Other ways to “help”

They are gathering money in London for Sandy’s victims in New York. Based on the initiative “Jeans for Genes”, the idea is that you give £5 and, in return, you’re allowed to wear jeans at work. It seems the campaign is going to be quite successful, obviously only among those who don´t normally wear jeans from Monday to Friday, but rather suits, ties and jackets.

I heard about it yesterday, and immediately I remembered a group of university students I saw in Manchester in March 2011, soon after the Fukushima crisis. They were asking for money for victims of the nuclear disaster. I remember thinking: Is British money, really, what Japanese victims need?

Considering that the US is the first economy in the world and Japan goes third, money shouldn’t be the issue. Regarding the case of Fukushima, a more reasonable way of “helping” could be, for example, to make sure that you never vote for a party that supports nuclear energy.

In the case of Sandy, as usual, the ones who have been most affected, both in the US and elsewhere in the Caribbean, belong to low income families or, in less euphemistic terms, families who live below the poverty line. Among other things, money is needed urgently to respond to the emergency. But it still doesn´t seem reasonable that money needs to travel all the way over the Atlantic to reach New York, home of some of the richest people on Earth, the real belly button of the world.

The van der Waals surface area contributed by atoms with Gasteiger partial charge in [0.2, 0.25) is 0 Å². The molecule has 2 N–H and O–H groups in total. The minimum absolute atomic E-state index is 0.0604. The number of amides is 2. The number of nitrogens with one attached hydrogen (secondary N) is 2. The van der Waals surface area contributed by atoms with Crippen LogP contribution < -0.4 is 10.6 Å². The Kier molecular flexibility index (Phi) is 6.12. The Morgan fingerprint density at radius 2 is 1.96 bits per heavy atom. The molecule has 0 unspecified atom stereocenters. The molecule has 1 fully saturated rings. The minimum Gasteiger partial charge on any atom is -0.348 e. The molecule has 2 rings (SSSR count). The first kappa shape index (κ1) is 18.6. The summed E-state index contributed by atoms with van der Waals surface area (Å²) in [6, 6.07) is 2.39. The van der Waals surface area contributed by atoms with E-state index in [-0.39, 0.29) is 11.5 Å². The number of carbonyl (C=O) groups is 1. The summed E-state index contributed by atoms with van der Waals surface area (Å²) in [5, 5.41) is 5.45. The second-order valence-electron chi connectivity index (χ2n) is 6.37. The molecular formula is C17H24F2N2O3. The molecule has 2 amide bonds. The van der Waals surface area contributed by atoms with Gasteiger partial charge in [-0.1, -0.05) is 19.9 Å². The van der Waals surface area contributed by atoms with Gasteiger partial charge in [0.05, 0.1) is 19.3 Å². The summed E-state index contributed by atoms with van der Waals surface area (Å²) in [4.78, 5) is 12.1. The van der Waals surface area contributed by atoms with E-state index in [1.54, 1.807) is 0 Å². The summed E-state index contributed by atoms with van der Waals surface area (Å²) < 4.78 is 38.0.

Please don´t get me wrong: Giving money to charity is not a bad thing. Rather the opposite, NGOs need money. It is as simple as that. But money is often an easy way to help, but not the only way, and not necessarily the most effective and pertinent way.

Addressing the social inequalities that lie behind the drama is a compelling necessity. (I encourage you to read Naomi Klein’s article in The Nation, where she connects the hurricane Sandy with the “shock doctrine”). Since this was an election week, one would think that another way of “helping” would be to vote for a candidate that is truly determined to push for the necessary institutional and structural changes in America so nobody lives in poverty anymore and so the gap between the very rich and the very poor narrows down. Did such a candidate run on Tuesday?

Koldo Casla


Cartoon: Patrick Chappate, International Herald Tribune, 1 November 2012


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